logo

Nevada Psychology Licensure Requirements

The Nevada Board of Psychological Examiners has very clear guidelines concerning the process of becoming a mental health professional in the state. From the educational requirements to earning your license, there are many steps to eventually become a professional psychologist. Below are some important questions about how to become a psychologist in the state of Nevada.

» How do I become a Psychologist in Nevada?
» I have earned a PhD or PsyD and I am ready to learn how to get a Psychologist License in Nevada.
» Why does Nevada require fingerprinting and criminal background checks to become a licensed Psychologist?
» What are Nevada’s Supervised Professional Experience Rules and Regulations?
» What Psychology exams are required in Nevada?

Three Steps to Become a Psychologist in Nevada

Whether you’re in high school or on the verge of earning your license in psychology, you will be able to find the requirements you need for the licensure process in this guide.

1. Earn a BS in Psychology and a Master’s Degree in Psychology.

Earning your undergraduate and master’s degree in psychology will give you a basic knowledge about psychology and prepare you for the rigorous challenge of earning your PhD or PsyD in psychology.

2. Earn a PhD or PsyD in Psychology.

You must next earn your PhD or PsyD in psychology. This is the first basic step in earning the experience and knowledge needed to practice legally in the state. During your studies, you will have the opportunity to research, intern, and work in a supervised professional environment.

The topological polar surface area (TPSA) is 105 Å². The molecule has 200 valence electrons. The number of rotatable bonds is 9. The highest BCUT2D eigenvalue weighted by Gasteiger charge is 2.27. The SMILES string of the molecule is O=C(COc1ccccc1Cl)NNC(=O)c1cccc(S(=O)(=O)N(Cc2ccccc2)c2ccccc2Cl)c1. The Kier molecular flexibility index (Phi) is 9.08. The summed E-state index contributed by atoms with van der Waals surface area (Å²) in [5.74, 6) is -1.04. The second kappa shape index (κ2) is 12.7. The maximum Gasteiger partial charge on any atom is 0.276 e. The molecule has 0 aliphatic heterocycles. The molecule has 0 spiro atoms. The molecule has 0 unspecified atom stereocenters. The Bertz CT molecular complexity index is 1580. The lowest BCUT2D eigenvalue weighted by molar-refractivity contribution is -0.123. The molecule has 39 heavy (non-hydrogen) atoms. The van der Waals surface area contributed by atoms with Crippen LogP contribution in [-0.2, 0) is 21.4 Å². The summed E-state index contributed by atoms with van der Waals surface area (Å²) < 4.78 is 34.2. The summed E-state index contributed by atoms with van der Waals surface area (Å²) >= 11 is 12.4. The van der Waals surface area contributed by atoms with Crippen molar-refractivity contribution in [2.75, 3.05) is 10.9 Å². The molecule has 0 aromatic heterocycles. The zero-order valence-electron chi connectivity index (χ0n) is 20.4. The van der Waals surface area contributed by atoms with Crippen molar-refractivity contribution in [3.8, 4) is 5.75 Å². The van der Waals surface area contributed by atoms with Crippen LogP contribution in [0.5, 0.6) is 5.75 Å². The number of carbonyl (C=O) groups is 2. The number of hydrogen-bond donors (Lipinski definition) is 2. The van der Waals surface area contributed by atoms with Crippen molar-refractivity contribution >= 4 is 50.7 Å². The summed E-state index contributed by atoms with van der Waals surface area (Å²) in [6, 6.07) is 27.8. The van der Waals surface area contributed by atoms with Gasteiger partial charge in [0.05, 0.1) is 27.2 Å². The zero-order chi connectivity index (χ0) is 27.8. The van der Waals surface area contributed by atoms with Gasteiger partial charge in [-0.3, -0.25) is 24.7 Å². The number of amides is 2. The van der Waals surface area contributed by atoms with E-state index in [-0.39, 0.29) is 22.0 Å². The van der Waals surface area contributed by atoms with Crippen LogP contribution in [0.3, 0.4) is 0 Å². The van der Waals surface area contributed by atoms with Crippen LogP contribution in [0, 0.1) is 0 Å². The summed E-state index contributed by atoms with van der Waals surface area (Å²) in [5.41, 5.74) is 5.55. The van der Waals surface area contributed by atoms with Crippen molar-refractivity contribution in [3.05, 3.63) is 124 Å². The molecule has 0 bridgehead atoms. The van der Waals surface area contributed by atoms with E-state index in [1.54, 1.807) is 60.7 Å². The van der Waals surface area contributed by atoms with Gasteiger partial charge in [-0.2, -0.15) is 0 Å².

At Psychology Degree 411, we understand the importance of finding a postgrad program that is right for your study of psychology. Visit our resource on the PhD or PsyD psychology programs in the state of Nevada to find the right one for you.

3. Get Licensed to Practice Psychology in Nevada.

Beyond the necessary educational requirements, you must follow the steps required for licensure. The process to earn your license includes examination, a basic background test, and experiential requirements. The below guide outlines what you’ll need to do.

Nevada Psychologist Licensing Process

1. Complete a Background Check and Fingerprint Procedures.

Because of the personal dynamic that psychologists have with their patients, the state of Nevada is serious when it comes to protecting the integrity of the position. As such, Nevada requires all licensed or aspiring psychologists to undergo a basic background check and fingerprint examination. This will crosscheck your identity with the state and federal databases to ensure you don’t have a criminal history that could interfere with your ability to work with patients.

In order to fulfill this requirement, you must submit a set of fingerprints to the Nevada Board of Psychology with permission for the Board to forward the fingerprints to the Central Repository for Nevada Records of Criminal History, which will also be submitted to the Federal Bureau of Investigation.

To learn more about this requirement, be sure to review Chapter 641, describing the licensing process for psychologists in Nevada.

2. Complete Supervised Professional Experience (SPE) Requirements.

In accordance with the requirements set forth by the Nevada State Board of Examiners, you must earn SPE during and after your educational experience. In total, your SPE must equal two years of experience in a professional or clinical setting. This experience will give you the opportunity to work with a currently licensed professional who is practicing psychology.

In total, you will earn a minimum of 3,500 required SPE hours, which includes 1,500 hours of working directly with clients and a minimum of 300 hours of supervision.2 While you can earn experience in a variety of platforms, maximums are applicable. For instance, you may only gain up to 200 hours through teaching experience and only 50 hours from training. Furthermore, your direct client work is limited to 20 hours per week. Forty of your hours must be witnessed by not only your supervisor, but a secondary supervisor.